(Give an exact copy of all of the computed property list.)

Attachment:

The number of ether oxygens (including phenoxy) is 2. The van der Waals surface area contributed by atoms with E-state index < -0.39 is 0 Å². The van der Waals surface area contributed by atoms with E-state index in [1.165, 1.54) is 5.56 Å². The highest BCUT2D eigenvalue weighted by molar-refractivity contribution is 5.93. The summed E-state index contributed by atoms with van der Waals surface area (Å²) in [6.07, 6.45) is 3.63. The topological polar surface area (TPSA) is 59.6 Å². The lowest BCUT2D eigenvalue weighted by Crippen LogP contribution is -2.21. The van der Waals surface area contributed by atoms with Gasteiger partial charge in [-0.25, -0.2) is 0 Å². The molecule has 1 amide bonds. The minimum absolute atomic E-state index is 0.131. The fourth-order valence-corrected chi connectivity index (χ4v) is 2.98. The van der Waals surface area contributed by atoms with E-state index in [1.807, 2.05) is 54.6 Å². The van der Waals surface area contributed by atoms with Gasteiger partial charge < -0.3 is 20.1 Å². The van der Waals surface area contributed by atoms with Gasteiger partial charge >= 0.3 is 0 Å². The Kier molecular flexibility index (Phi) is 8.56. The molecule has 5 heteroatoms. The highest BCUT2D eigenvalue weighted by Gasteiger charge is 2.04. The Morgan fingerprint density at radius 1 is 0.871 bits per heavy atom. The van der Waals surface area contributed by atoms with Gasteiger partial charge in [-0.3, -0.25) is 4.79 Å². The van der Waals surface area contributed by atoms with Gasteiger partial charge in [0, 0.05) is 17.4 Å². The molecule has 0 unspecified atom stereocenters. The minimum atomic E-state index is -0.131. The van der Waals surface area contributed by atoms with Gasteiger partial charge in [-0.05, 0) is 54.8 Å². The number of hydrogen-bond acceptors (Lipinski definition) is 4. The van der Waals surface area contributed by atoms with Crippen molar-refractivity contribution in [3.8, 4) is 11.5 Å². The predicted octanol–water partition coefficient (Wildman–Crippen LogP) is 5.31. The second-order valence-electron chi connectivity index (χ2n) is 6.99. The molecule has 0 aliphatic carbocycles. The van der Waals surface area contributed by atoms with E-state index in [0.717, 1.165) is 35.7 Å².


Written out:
The number of ether oxygens (including phenoxy) is 2. The van der Waals surface area contributed by atoms with E-state index < -0.39 is 0 Å². The van der Waals surface area contributed by atoms with E-state index in [1.165, 1.54) is 5.56 Å². The highest BCUT2D eigenvalue weighted by molar-refractivity contribution is 5.93. The summed E-state index contributed by atoms with van der Waals surface area (Å²) in [6.07, 6.45) is 3.63. The topological polar surface area (TPSA) is 59.6 Å². The lowest BCUT2D eigenvalue weighted by Crippen LogP contribution is -2.21. The van der Waals surface area contributed by atoms with Gasteiger partial charge in [-0.25, -0.2) is 0 Å². The molecule has 1 amide bonds. The minimum absolute atomic E-state index is 0.131. The fourth-order valence-corrected chi connectivity index (χ4v) is 2.98. The van der Waals surface area contributed by atoms with E-state index in [1.807, 2.05) is 54.6 Å². The van der Waals surface area contributed by atoms with Gasteiger partial charge < -0.3 is 20.1 Å². The van der Waals surface area contributed by atoms with Gasteiger partial charge >= 0.3 is 0 Å². The Kier molecular flexibility index (Phi) is 8.56. The molecule has 5 heteroatoms. The highest BCUT2D eigenvalue weighted by Gasteiger charge is 2.04. The Morgan fingerprint density at radius 1 is 0.871 bits per heavy atom. The van der Waals surface area contributed by atoms with Gasteiger partial charge in [-0.3, -0.25) is 4.79 Å². The van der Waals surface area contributed by atoms with Gasteiger partial charge in [0, 0.05) is 17.4 Å². The molecule has 0 unspecified atom stereocenters. The minimum atomic E-state index is -0.131. The van der Waals surface area contributed by atoms with Gasteiger partial charge in [-0.05, 0) is 54.8 Å². The number of hydrogen-bond acceptors (Lipinski definition) is 4. The van der Waals surface area contributed by atoms with Crippen molar-refractivity contribution in [3.8, 4) is 11.5 Å². The predicted octanol–water partition coefficient (Wildman–Crippen LogP) is 5.31. The second-order valence-electron chi connectivity index (χ2n) is 6.99. The molecule has 0 aliphatic carbocycles. The van der Waals surface area contributed by atoms with E-state index in [0.717, 1.165) is 35.7 Å².